An article in the Financial Times promoted the value of mindfulness in the workplace by citing the example of General Mills. General Mills has made mindfulness practice an integral component of the company’s culture. The article noted that the company had documented significant improvements from implementing mindfulness programs:
“The company has even begun research into its efficacy, and the early results are striking. After seven weeks, 83 percent of participants said they were “taking time each day to optimize my personal productivity” – up from 23 percent beforehand. Eighty-two percent said they now make time to eliminate tasks with limited productivity value – up from 32 percent before the course. And among senior executives who took the course, 80 percent reported a positive change in their ability to make better decisions, while 89 percent said they became better listeners.”
How Does Mindfulness Work?
When we feel stressed or overwhelmed, our mind activates the “under threat” network. When this network is active, we switch to “avoidance mode” – similar to the “fight or flight” response. So if you were being chased by a bear, your “under threat” network would light up. Then your body would begin pumping out stress hormones to prepare you either to flee or to protect yourself.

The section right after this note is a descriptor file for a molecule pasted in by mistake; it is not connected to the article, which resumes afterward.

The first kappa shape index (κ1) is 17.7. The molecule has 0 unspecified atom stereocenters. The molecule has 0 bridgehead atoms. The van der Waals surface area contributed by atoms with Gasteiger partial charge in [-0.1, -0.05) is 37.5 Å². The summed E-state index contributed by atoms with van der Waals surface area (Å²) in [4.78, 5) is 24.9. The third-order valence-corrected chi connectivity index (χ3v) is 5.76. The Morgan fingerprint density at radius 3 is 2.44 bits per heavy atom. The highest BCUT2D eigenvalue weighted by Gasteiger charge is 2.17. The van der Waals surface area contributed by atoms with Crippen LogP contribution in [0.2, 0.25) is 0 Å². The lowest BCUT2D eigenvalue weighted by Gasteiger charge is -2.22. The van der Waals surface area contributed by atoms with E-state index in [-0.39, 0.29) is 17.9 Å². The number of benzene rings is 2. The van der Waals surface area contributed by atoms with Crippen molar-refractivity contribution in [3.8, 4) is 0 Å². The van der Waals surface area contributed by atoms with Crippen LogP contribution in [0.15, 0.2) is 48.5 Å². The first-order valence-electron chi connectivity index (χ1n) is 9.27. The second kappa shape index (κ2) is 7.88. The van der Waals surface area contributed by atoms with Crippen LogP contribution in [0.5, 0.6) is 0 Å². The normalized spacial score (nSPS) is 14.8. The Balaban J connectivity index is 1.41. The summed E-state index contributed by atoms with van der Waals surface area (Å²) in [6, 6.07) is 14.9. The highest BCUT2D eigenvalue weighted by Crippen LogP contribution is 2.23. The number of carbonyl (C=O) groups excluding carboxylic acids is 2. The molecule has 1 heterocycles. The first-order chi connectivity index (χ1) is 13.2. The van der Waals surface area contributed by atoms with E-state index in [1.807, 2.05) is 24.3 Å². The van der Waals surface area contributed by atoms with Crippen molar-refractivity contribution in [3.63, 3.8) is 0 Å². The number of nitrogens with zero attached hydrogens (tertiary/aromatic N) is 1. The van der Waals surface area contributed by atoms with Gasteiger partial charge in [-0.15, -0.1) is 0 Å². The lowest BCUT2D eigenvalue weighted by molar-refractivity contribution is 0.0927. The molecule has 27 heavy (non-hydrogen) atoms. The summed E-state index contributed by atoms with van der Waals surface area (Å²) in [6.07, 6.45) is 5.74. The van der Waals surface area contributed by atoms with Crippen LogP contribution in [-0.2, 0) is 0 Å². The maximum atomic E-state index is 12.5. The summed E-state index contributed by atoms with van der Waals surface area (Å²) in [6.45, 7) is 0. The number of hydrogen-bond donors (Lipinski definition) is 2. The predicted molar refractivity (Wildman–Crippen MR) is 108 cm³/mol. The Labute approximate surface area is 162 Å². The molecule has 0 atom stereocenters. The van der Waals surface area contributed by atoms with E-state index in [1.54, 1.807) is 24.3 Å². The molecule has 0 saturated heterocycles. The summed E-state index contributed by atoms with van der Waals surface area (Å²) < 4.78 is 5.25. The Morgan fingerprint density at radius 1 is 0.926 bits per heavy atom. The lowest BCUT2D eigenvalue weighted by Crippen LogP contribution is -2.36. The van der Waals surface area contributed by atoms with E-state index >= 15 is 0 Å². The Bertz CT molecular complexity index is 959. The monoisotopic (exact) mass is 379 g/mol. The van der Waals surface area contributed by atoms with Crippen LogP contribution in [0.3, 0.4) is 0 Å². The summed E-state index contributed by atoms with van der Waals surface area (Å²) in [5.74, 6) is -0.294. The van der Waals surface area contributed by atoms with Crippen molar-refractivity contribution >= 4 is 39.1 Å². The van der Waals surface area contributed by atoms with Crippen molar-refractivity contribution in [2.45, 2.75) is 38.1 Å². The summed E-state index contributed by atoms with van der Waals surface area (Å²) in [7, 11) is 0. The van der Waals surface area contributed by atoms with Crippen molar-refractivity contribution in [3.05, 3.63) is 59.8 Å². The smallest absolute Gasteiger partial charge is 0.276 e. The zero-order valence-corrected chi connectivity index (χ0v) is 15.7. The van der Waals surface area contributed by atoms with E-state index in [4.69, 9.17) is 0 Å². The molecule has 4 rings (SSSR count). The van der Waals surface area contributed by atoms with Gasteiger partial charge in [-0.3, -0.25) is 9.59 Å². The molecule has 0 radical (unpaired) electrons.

Avoidance mode may have been a highly adaptive trait in prehistoric days when we might regularly encounter great physical dangers. But in contemporary times, when we seldom find our lives in imminent danger, avoidance mode is usually overkill. Nonetheless, our bodies continue to react to perceived threats by kicking in to avoidance mode.
As an example, a “bear” in your workplace could be the overwhelming influx of emails in your inbox. Your brain might react to the influx by activating the “under threat” network. You would experience some form of aversion: anxiety, frustration, despair, etc. This in turn could lead to avoidant behavior, such as procrastinating your email processing.
Our brains also manifest an “approach mode.” In this mode, we are attracted to or comforted by something in our environment. Our brains pump out chemicals that give rise to feelings of well-being, satisfaction, or desire. A plate of your favorite food, for example, could elicit the “approach mode.” This mode, by its nature, reduces negative emotions and increases our resilience, creativity, and mental sharpness. In short, it counteracts the harmful effects of stress.
One of the powers of mindfulness practice is the ability it gives us to switch our minds into “approach mode.” With mindfulness, we learn how to treat perceived threats as neutral or even desirable. With practice, we can respond to previously stressful situations with deliberate composure rather than with reactive distress. This positive state improves our confidence, our ability to trust our own decisions, and increases our capacity to handle information “overload.” Hence, we approach, rather than avoid, our overflowing inboxes.
Mindfulness training can be the key to turning around a business’s trajectory from downward to ascendant. Effective stress-reduction techniques pay for themselves many times over. Just ask General Mills, Apple, Google, Aetna…